The detailed yardage books that many players rely on to help read greens at various tournaments could soon become a thing of the past.
According to a Golfweek report, the USGA and R&A are poised to "severely restrict" the information offered to players in green-reading books, which currently include detailed visuals and specifics about the location and severity of slopes and contours on each putting surface. The change is expected to go into effect on Jan. 1, 2019.
Green-reading books have come under scrutiny in recent years as their use has increased, seen as both an enemy of pace of play and a tool that can take the skill out of reading the break on putts.
"We believe that the ability to read greens is an integral part of the skill of putting and remain concerned about the rapid development of increasingly detailed materials that players are using to help with reading greens during a round," the R&A said in a statement. The USGA also reportedly issued a statement that they plan to update their review process on the books "in the coming weeks."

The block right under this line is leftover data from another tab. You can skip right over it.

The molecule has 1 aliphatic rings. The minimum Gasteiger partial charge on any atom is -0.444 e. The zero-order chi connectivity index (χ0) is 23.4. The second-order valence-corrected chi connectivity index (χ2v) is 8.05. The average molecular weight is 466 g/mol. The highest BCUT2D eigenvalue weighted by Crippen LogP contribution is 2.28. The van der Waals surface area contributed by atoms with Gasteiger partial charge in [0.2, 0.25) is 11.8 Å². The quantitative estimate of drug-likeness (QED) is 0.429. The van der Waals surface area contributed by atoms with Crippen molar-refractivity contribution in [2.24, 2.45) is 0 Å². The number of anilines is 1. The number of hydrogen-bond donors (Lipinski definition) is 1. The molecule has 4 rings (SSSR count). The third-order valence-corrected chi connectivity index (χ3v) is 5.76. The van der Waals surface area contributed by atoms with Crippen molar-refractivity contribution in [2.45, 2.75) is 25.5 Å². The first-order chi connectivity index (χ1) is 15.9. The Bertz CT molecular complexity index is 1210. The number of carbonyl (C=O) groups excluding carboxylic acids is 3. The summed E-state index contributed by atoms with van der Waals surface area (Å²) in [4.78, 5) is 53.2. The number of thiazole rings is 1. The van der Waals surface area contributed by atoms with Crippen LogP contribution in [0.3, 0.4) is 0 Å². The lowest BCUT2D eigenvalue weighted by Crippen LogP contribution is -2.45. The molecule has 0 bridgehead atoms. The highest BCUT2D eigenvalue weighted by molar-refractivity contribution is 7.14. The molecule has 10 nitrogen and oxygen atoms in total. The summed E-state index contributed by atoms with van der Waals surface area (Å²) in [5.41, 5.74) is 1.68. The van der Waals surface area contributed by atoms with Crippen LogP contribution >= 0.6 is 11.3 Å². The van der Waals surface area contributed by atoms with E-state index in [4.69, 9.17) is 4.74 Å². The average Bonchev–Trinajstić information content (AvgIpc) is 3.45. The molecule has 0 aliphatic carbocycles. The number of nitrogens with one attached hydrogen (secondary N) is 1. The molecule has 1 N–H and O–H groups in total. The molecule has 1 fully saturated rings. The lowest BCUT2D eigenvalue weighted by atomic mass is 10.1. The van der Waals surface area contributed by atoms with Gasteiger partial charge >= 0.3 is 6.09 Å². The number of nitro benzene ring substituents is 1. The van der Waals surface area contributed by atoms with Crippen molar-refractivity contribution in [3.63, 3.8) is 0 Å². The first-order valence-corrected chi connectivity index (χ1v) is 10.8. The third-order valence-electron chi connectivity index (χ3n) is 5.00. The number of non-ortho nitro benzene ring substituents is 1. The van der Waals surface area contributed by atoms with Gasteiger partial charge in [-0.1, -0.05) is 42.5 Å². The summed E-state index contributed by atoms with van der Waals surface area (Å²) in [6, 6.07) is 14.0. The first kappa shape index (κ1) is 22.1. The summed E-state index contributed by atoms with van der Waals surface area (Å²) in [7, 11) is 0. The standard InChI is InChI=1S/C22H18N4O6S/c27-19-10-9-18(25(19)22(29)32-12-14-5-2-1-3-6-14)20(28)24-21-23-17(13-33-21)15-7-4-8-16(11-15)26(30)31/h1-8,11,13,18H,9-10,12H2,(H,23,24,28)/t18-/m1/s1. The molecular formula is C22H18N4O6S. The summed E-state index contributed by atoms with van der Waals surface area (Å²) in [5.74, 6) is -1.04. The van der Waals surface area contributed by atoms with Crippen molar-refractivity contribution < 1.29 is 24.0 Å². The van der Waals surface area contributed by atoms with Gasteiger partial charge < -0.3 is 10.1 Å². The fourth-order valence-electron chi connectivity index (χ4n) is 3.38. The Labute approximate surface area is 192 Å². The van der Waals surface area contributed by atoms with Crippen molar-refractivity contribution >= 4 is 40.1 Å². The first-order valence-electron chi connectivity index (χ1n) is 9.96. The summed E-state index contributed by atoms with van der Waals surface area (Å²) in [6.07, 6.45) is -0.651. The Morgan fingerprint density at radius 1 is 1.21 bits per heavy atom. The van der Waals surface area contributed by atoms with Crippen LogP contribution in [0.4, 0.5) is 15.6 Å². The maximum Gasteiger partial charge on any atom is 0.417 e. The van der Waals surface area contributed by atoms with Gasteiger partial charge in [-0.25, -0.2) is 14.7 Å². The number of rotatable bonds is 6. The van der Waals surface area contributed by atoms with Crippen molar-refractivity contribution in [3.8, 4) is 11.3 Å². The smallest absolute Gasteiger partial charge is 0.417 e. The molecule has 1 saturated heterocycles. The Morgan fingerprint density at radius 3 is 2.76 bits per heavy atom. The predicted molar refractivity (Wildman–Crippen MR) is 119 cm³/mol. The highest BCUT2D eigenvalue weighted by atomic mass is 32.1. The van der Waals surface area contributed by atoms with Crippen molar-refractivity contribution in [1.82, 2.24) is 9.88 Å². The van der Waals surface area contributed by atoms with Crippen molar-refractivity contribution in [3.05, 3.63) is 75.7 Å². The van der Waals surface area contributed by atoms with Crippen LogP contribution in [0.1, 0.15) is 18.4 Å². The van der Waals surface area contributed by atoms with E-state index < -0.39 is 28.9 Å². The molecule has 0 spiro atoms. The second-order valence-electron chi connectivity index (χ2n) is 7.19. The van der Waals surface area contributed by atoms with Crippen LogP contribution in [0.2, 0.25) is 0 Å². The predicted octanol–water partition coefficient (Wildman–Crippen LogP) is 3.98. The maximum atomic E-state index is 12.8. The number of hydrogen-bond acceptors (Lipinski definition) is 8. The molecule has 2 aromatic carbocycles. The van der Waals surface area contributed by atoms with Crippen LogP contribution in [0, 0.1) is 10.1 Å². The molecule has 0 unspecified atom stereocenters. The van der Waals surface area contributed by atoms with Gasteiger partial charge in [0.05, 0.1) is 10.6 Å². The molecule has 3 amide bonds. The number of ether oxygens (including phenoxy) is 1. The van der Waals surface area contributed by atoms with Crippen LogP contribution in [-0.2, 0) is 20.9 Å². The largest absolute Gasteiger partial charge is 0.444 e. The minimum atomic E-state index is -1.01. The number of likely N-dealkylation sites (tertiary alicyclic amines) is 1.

Speaking to reporters after an opening-round 72 at The Open, Jordan Spieth seemingly implied that the rule change was all but official.
"I don't think we're allowed to use them starting next year, is that right?" Spieth said. "Which I think will be much better for me. I think that's a skill that I have in green reading that's advantageous versus the field, and so it will be nice. But when it's there, certain putts, I certainly was using it and listening to it."
According to the report, new language in the Rules of Golf is expected to address the presentation of the books and "end the current level of detail."